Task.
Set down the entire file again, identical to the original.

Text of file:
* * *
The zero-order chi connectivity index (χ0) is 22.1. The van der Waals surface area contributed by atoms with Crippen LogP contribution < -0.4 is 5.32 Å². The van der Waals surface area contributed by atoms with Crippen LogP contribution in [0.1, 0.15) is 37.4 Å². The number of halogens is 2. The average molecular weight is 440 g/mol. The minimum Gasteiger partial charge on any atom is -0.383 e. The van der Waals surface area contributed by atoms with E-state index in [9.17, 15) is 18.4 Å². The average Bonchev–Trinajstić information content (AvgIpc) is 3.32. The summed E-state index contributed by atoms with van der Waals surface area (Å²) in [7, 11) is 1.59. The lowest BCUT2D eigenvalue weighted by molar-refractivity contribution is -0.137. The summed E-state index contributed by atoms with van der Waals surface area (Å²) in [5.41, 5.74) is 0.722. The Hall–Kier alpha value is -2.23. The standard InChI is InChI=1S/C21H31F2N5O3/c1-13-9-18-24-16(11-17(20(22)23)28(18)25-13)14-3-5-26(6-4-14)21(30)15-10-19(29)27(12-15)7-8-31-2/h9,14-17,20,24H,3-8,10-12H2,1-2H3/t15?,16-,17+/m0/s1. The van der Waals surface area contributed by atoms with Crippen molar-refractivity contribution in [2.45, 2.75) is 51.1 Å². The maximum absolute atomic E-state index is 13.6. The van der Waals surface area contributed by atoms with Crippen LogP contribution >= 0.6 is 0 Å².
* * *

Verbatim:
The zero-order chi connectivity index (χ0) is 22.1. The van der Waals surface area contributed by atoms with Crippen LogP contribution < -0.4 is 5.32 Å². The van der Waals surface area contributed by atoms with Crippen LogP contribution in [0.1, 0.15) is 37.4 Å². The number of halogens is 2. The average molecular weight is 440 g/mol. The minimum Gasteiger partial charge on any atom is -0.383 e. The van der Waals surface area contributed by atoms with E-state index in [9.17, 15) is 18.4 Å². The average Bonchev–Trinajstić information content (AvgIpc) is 3.32. The summed E-state index contributed by atoms with van der Waals surface area (Å²) in [7, 11) is 1.59. The lowest BCUT2D eigenvalue weighted by molar-refractivity contribution is -0.137. The summed E-state index contributed by atoms with van der Waals surface area (Å²) in [5.41, 5.74) is 0.722. The Hall–Kier alpha value is -2.23. The standard InChI is InChI=1S/C21H31F2N5O3/c1-13-9-18-24-16(11-17(20(22)23)28(18)25-13)14-3-5-26(6-4-14)21(30)15-10-19(29)27(12-15)7-8-31-2/h9,14-17,20,24H,3-8,10-12H2,1-2H3/t15?,16-,17+/m0/s1. The van der Waals surface area contributed by atoms with Crippen molar-refractivity contribution in [2.45, 2.75) is 51.1 Å². The maximum absolute atomic E-state index is 13.6. The van der Waals surface area contributed by atoms with Crippen LogP contribution >= 0.6 is 0 Å².